CULLOWHEE, N.C. — McClendon Curtis sat in a chair, towel over his head, late Saturday afternoon.
Spirits were understandably low for the University of Tennessee at Chattanooga offensive lineman, who was slowly coming to the realization that his collegiate career was likely over after the Mocs were upset 32-29 at Western Carolina in the regular-season and Southern Conference finale.
Sure, there was a slim hope the Mocs would get a reprieve and be included in the Football Championship Subdivision playoffs, but it was never likely. UTC had lost three of its final four games, and with the lack of respect the SoCon as a whole receives nationally, the chances weren't good the Mocs would be included.
The mood was similar for defensive lineman Devonnsha Maxwell, a fellow sixth-year senior who, like Curtis, has played only for the Mocs in college and was a team captain this year. After breaking the school and SoCon record for career sacks, with his lone quarterback takedown Saturday pushing his total to 37.5 and eclipsing Mocs great Davis Tull (37), Maxwell had at least one reason to be happy.
He was anything but.
"I'm hurt," Maxwell said before guessing about the likelihood of a 12th game for the Mocs. "Nine times out of 10, that's it for me with Chattanooga football, and that's hard for me, to be honest."
Those fears were confirmed early Sunday afternoon, when the Mocs (7-4) were not awarded one of the 13 at-large bids for the 24-team FCS playoffs. UTC's finish hurt its chances, but probably not as much as the perception of the SoCon itself.
Samford went undefeated in the league, with its lone regular-season loss to Football Bowl Subdivision power Georgia — the reigning national champion and currently the No. 1 team in the College Football Playoff rankings — yet the SoCon champ received only the sixth of eight seeds awarded.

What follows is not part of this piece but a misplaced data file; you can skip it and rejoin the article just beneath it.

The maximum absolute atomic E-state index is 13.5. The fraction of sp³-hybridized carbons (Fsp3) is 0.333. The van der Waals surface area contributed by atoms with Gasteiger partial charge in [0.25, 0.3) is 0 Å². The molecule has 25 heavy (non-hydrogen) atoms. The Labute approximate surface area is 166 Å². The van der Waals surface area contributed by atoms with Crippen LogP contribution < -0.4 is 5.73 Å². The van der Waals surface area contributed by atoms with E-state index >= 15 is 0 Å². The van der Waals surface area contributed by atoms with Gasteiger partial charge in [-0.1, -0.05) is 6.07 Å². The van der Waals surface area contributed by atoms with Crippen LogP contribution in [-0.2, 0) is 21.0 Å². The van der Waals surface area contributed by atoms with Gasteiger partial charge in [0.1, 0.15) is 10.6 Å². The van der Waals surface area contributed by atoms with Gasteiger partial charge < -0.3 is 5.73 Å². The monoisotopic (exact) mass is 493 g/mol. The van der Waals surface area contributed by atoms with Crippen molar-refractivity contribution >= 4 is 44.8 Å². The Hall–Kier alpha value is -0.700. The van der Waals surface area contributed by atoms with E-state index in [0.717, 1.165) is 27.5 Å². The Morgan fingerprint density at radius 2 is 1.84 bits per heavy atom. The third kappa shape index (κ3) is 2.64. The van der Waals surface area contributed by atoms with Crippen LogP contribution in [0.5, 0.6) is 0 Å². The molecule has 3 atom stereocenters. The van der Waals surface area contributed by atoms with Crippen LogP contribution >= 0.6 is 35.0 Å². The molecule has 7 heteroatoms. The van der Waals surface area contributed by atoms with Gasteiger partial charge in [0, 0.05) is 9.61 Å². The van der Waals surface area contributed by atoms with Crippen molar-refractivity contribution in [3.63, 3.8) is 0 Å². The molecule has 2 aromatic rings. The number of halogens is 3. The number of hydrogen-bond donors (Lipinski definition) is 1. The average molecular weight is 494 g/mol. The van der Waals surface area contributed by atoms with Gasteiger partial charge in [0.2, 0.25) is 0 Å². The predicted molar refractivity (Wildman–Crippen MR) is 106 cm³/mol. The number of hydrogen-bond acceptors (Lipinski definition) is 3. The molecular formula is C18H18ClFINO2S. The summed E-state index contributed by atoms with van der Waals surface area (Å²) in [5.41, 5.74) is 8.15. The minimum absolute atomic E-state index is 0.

League runner-up Furman finished 9-2 overall and got in, but the third-place Mocs had to watch Delaware — which, like UTC, went 7-4 and lost three of its final four games — receive a postseason berth despite finishing sixth in the Colonial Athletic Association.
The Big Sky got five teams in, and so did the CAA. That included Richmond, which is led by Russ Huesman, whose eight-year tenure as UTC's head coach ended with three straight playoff appearances from 2014-16. The Mocs haven't reached the postseason since.
The Missouri Valley had three teams get in, but the SoCon had the same number as the Patriot League and Southland Conference, both perceived to be worse than the SoCon.
That doesn't absolve the Mocs, whose loss to the Catamounts in the season finale continued a trend of disappointing finishes for the program. This year was supposed to be the year, but so was last year. Last year was worse in terms of perception, considering how the pandemic-delayed 2020-21 season had unceremoniously ended with the Mocs opting out with games to play that spring but hopes pinned on fall success, but this year hurts no less.
Last season it was five total losses by 30 points, with one of those by 10 in the season opener to Austin Peay. This year the three FCS losses were by four points at Furman, by 11 to Samford at Finley Stadium and by three at Western Carolina. Both seasons ended with back-to-back losses when a win would have likely been enough for a playoff spot.
But this fall, Rusty Wright's fourth season as head coach at his alma mater, is notable for being the first time the Mocs had seven wins in a single campaign since that 2016 playoff run. In the first seven years that UTC was a Division I program (1977-83) it won at least seven games each season, and the following season it won its first SoCon title. Since then, the Mocs have reached that seven-win mark just seven times, including from 2013-16, a span in which they totaled 36 wins, celebrated a trio of SoCon titles and received the aforementioned three FCS playoff bids.
So while the Mocs have struggled to take that final step for more than half a decade now, the past two senior classes seem to have put them on the right track.
"This has been a great ride. I wouldn't want to do it anywhere else," said Curtis, a Chattanooga native who prepped at Central and is an NFL prospect. "I enjoyed every opportunity I've got here, the ups and downs that I've had being here. There were times I wondered if I was doing the right thing (by staying), but since 2019 I've had the opportunities to keep continuing to grow as a player and as a leader.
"It's been a ride; I wouldn't rather do it with nobody else, to have an opportunity to have a whole new offensive line room and lead them to our standard, and the team? I wouldn't have it no other way. This senior group, we've reached different heights. I'm appreciative that we all rode it out. My boys? I appreciate every one of them."
Contact Gene Henley at firstname.lastname@example.org. Follow him on Twitter @genehenley3.